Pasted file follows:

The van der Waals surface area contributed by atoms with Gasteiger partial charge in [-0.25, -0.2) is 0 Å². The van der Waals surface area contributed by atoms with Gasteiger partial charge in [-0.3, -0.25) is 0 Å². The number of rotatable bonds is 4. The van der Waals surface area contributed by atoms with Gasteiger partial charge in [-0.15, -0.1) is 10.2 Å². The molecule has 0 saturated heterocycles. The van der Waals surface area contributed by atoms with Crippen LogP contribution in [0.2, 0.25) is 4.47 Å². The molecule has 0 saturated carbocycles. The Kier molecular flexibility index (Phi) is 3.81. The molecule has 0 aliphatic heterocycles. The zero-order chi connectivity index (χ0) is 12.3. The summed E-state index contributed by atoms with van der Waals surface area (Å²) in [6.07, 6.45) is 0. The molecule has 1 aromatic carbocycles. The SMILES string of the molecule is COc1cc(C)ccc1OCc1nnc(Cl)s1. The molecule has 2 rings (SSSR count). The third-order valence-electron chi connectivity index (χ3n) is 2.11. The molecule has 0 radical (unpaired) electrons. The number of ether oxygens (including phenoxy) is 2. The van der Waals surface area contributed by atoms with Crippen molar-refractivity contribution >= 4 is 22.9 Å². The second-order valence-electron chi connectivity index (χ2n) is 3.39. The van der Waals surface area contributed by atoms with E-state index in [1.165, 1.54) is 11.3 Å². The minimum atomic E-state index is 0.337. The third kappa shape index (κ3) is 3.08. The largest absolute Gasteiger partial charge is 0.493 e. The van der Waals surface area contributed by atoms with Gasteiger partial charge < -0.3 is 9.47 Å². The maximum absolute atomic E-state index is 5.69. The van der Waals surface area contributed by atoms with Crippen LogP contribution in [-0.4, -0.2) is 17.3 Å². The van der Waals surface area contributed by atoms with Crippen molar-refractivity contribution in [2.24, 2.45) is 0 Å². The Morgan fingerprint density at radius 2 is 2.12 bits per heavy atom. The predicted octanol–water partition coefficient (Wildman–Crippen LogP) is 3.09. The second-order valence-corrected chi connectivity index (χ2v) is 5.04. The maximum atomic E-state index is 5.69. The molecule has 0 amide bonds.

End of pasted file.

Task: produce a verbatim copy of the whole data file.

The van der Waals surface area contributed by atoms with Gasteiger partial charge in [-0.25, -0.2) is 0 Å². The van der Waals surface area contributed by atoms with Gasteiger partial charge in [-0.3, -0.25) is 0 Å². The number of rotatable bonds is 4. The van der Waals surface area contributed by atoms with Gasteiger partial charge in [-0.15, -0.1) is 10.2 Å². The molecule has 0 saturated heterocycles. The van der Waals surface area contributed by atoms with Crippen LogP contribution in [0.2, 0.25) is 4.47 Å². The molecule has 0 saturated carbocycles. The Kier molecular flexibility index (Phi) is 3.81. The molecule has 0 aliphatic heterocycles. The zero-order chi connectivity index (χ0) is 12.3. The summed E-state index contributed by atoms with van der Waals surface area (Å²) in [6.07, 6.45) is 0. The molecule has 1 aromatic carbocycles. The SMILES string of the molecule is COc1cc(C)ccc1OCc1nnc(Cl)s1. The molecule has 2 rings (SSSR count). The third-order valence-electron chi connectivity index (χ3n) is 2.11. The molecule has 0 radical (unpaired) electrons. The number of ether oxygens (including phenoxy) is 2. The van der Waals surface area contributed by atoms with Crippen molar-refractivity contribution >= 4 is 22.9 Å². The second-order valence-electron chi connectivity index (χ2n) is 3.39. The van der Waals surface area contributed by atoms with E-state index in [1.165, 1.54) is 11.3 Å². The minimum atomic E-state index is 0.337. The third kappa shape index (κ3) is 3.08. The largest absolute Gasteiger partial charge is 0.493 e. The van der Waals surface area contributed by atoms with Gasteiger partial charge < -0.3 is 9.47 Å². The maximum absolute atomic E-state index is 5.69. The van der Waals surface area contributed by atoms with Crippen LogP contribution in [-0.4, -0.2) is 17.3 Å². The van der Waals surface area contributed by atoms with Crippen molar-refractivity contribution in [2.24, 2.45) is 0 Å². The Morgan fingerprint density at radius 2 is 2.12 bits per heavy atom. The predicted octanol–water partition coefficient (Wildman–Crippen LogP) is 3.09. The second-order valence-corrected chi connectivity index (χ2v) is 5.04. The maximum atomic E-state index is 5.69. The molecule has 0 amide bonds.